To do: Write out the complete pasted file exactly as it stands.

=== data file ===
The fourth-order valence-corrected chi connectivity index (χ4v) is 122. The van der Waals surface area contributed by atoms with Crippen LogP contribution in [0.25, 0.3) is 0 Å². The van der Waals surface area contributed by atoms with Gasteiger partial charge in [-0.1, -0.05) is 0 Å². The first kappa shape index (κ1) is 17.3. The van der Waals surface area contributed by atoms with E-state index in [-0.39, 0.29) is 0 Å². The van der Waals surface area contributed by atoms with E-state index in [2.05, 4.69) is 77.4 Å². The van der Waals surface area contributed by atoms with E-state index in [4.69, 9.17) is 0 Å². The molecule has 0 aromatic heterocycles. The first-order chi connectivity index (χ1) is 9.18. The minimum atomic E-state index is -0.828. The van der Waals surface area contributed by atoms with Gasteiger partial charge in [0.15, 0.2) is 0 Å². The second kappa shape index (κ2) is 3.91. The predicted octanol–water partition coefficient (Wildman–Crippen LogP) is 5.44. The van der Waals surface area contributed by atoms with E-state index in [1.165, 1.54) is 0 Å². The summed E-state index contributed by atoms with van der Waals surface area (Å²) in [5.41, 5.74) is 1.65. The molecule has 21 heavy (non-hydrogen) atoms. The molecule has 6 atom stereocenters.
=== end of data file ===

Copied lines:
The fourth-order valence-corrected chi connectivity index (χ4v) is 122. The van der Waals surface area contributed by atoms with Crippen LogP contribution in [0.25, 0.3) is 0 Å². The van der Waals surface area contributed by atoms with Gasteiger partial charge in [-0.1, -0.05) is 0 Å². The first kappa shape index (κ1) is 17.3. The van der Waals surface area contributed by atoms with E-state index in [-0.39, 0.29) is 0 Å². The van der Waals surface area contributed by atoms with E-state index in [2.05, 4.69) is 77.4 Å². The van der Waals surface area contributed by atoms with E-state index in [4.69, 9.17) is 0 Å². The molecule has 0 aromatic heterocycles. The first-order chi connectivity index (χ1) is 9.18. The minimum atomic E-state index is -0.828. The van der Waals surface area contributed by atoms with Gasteiger partial charge in [0.15, 0.2) is 0 Å². The second kappa shape index (κ2) is 3.91. The predicted octanol–water partition coefficient (Wildman–Crippen LogP) is 5.44. The van der Waals surface area contributed by atoms with E-state index in [1.165, 1.54) is 0 Å². The summed E-state index contributed by atoms with van der Waals surface area (Å²) in [5.41, 5.74) is 1.65. The molecule has 21 heavy (non-hydrogen) atoms. The molecule has 6 atom stereocenters.